Reform Scotland News: 12 May 2011


All newspaper references refer to Scottish editions. Where there is a link to a newspaper’s website, the relevant page reference is highlighted and underlined.


In addition to the newspaper stories outlined below, further news coverage can be found online at BBC News Scotland, STV News and Sky News.



Lib Dems: Scottish Secretary Michael Moore is facing internal party calls to quit his post over his response to the SNP’s victory in last week’s election. It has been reported that many Lib Dems believe they must push forward party plans for a federal UK, under which the decisions over almost all taxes would be made by Scottish ministers. Moore says he is standing by less extensive reforms enshrined in the UK government’s Scotland Bill, currently going through parliament. (Scotsman page 1)


Presiding Officer: The SNP has been accused of trying to “take complete control” of parliament after Nationalist MSP Tricia Marwick was elected as Presiding Officer, defeating the Labour candidate Hugh Henry. Former Scottish Lib Dem leader Tavish Scott, who had been touted for the role, claimed that the result was “pretty worrying” and suggested that the SNP has used its parliamentary muscle to deliver the Presiding Officer’s role to Marwick. (Scotsman page 8, Herald page 7 , Courier page 1, P&J page 9, Times page 8, Daily Telegraph page 8, Daily Mail page 8, Daily Express page 2, Daily Record page 2)


Referendum: David Cameron said that when the referendum campaign arrived, he would argue “being part of the United Kingdom is good for Scotland, and Scotland being part of the United Kingdom is good for the rest of the United Kingdom”. (Herald page 6, P&J page 9, Daily Telegraph page 1, Alan Cochrane in the Telegraph, Daily Mail page 9, Daily Express page 2)


Gender Equality: Equality organisation ‘Engender’ has claimed that the Scottish political outlook remains male dominated and “suspiciously like politics as usual” after the Holyrood election. (Herald page 7)



Cinema Plan: A developer has mounted a last minute legal bid to rescue plans to convert a former Edinburgh cinema. The city council is being threatened with court action over claims that it is blocking the conversion of a listed landmark that has been lying empty for eight years. Councillors have agreed to put off a decision over the fate of the former Odeon cinema after Duddingston House Property accused the authority of putting at risk 120 new jobs and £5 million worth of economic benefit a year. The firm claims planning officials have been biased against a bid to bring the B-listed cinema back into use, despite securing backing for its scheme three years ago. (Scotsman page 19)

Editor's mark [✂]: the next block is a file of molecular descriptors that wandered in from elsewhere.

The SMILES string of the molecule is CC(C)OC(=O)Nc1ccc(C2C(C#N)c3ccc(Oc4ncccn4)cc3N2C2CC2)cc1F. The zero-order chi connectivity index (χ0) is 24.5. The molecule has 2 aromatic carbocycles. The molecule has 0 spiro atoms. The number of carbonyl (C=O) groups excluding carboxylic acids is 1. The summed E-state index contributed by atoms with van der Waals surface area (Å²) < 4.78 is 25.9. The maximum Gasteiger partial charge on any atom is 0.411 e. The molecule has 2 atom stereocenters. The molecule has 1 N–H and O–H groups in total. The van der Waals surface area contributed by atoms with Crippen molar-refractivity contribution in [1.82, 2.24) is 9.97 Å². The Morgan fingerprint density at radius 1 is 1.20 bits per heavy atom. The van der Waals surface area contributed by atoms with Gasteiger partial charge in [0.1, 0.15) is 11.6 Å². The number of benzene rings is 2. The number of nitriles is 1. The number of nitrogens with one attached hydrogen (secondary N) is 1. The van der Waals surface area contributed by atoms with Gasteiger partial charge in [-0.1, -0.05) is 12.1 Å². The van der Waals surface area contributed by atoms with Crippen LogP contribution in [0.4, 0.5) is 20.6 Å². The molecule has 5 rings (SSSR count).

Wind Farms: According to a recent report by PwC the cost of offshore wind farms will have to be cut considerably if they are to be a viable part of Scotland’s energy future. This position echoes comments this week by the UK Government’s Committee on Climate Change. (Times page 19)



Trams: Edinburgh’s main shopping thoroughfare will again be closed to traffic to make way for repairs on the city’s tram-works. Cars and buses will be banned from Princes Street for almost a year throughout the summer festivals and during the crucial run-up to Christmas under plans to get the troubled project up and running again. (Scotsman page 10, Herald page 9, Courier page 7, Times page 5, Daily Telegraph page 6, Daily Mail page 11,  Daily Express page 15)



English Students: Scotland’s university principals are to seek an urgent meeting with Alex Salmond’s new Scottish Government in an attempt to pin down the size of the fees to be paid by students from elsewhere in the UK who decide to study north of the Border. (Scotsman page 6)


Glasgow Caledonian: Glasgow Caledonian University has been allowed to sponsor foreign students again after its licence was suspended, amid concerns its visa system was being abused. (Scotsman page 13, Herald page 1, P&J page 6)


Cuts: The UCU Scotland union, which represents academics, and student body NUS Scotland, have stated that recent proposals for course cuts and job losses across Scottish universities were “ad hoc” and failed to take into account the traditional breadth of higher education. (Herald page 5)



Legionnarie’s: Health leaders are investigating an outbreak of Legionnaire’s disease after two more people from Glasgow and Lanarkshire have died from the bug. (Scotsman page 12, Herald page 1, Times page 19)


HIV: Scientists have discovered a vaccine with the potential to clear the body of all traces of HIV. The injected vaccine is carried by a virus-Cytomegalovirus that remains in the body for life and enables the immune system to be constantly on the alert for HIV and to re-act if it re-emerges. (Scotsman page 13, Daily Mirror page 14)


Schizophrenia: Researchers at Glasgow University have found that defects in the protein DISCI, which plays a role in brain development, could be rectified with drugs to combat their effects on schizophrenia. (Scotsman page 14)